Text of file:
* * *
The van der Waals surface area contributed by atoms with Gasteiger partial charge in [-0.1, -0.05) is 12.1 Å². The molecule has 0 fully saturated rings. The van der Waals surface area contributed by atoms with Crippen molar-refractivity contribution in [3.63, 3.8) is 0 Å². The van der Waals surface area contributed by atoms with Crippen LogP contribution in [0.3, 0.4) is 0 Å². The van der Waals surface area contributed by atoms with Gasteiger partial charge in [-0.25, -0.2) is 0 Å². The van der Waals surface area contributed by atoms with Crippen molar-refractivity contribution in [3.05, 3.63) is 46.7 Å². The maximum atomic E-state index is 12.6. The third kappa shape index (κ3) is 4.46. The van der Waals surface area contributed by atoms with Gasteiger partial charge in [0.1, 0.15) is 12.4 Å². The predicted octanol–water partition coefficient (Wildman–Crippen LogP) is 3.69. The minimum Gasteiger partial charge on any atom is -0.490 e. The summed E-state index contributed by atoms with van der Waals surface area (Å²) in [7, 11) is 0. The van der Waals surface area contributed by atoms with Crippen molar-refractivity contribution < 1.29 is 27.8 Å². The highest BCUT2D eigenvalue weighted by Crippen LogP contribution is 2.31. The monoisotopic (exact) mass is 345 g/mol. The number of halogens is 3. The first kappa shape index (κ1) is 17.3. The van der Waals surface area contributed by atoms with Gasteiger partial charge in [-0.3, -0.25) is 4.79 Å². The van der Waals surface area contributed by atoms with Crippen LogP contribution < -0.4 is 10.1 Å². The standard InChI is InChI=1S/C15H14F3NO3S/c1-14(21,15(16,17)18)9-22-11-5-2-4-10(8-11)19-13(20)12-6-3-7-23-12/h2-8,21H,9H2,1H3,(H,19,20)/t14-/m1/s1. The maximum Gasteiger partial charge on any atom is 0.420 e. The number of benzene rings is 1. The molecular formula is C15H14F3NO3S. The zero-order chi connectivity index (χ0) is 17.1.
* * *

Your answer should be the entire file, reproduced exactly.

The van der Waals surface area contributed by atoms with Gasteiger partial charge in [-0.1, -0.05) is 12.1 Å². The molecule has 0 fully saturated rings. The van der Waals surface area contributed by atoms with Crippen molar-refractivity contribution in [3.63, 3.8) is 0 Å². The van der Waals surface area contributed by atoms with Crippen LogP contribution in [0.3, 0.4) is 0 Å². The van der Waals surface area contributed by atoms with Gasteiger partial charge in [-0.25, -0.2) is 0 Å². The van der Waals surface area contributed by atoms with Crippen molar-refractivity contribution in [3.05, 3.63) is 46.7 Å². The maximum atomic E-state index is 12.6. The third kappa shape index (κ3) is 4.46. The van der Waals surface area contributed by atoms with Gasteiger partial charge in [0.1, 0.15) is 12.4 Å². The predicted octanol–water partition coefficient (Wildman–Crippen LogP) is 3.69. The minimum Gasteiger partial charge on any atom is -0.490 e. The summed E-state index contributed by atoms with van der Waals surface area (Å²) in [7, 11) is 0. The van der Waals surface area contributed by atoms with Crippen molar-refractivity contribution < 1.29 is 27.8 Å². The highest BCUT2D eigenvalue weighted by Crippen LogP contribution is 2.31. The monoisotopic (exact) mass is 345 g/mol. The number of halogens is 3. The first kappa shape index (κ1) is 17.3. The van der Waals surface area contributed by atoms with Gasteiger partial charge in [-0.3, -0.25) is 4.79 Å². The van der Waals surface area contributed by atoms with Crippen LogP contribution < -0.4 is 10.1 Å². The standard InChI is InChI=1S/C15H14F3NO3S/c1-14(21,15(16,17)18)9-22-11-5-2-4-10(8-11)19-13(20)12-6-3-7-23-12/h2-8,21H,9H2,1H3,(H,19,20)/t14-/m1/s1. The maximum Gasteiger partial charge on any atom is 0.420 e. The number of benzene rings is 1. The molecular formula is C15H14F3NO3S. The zero-order chi connectivity index (χ0) is 17.1.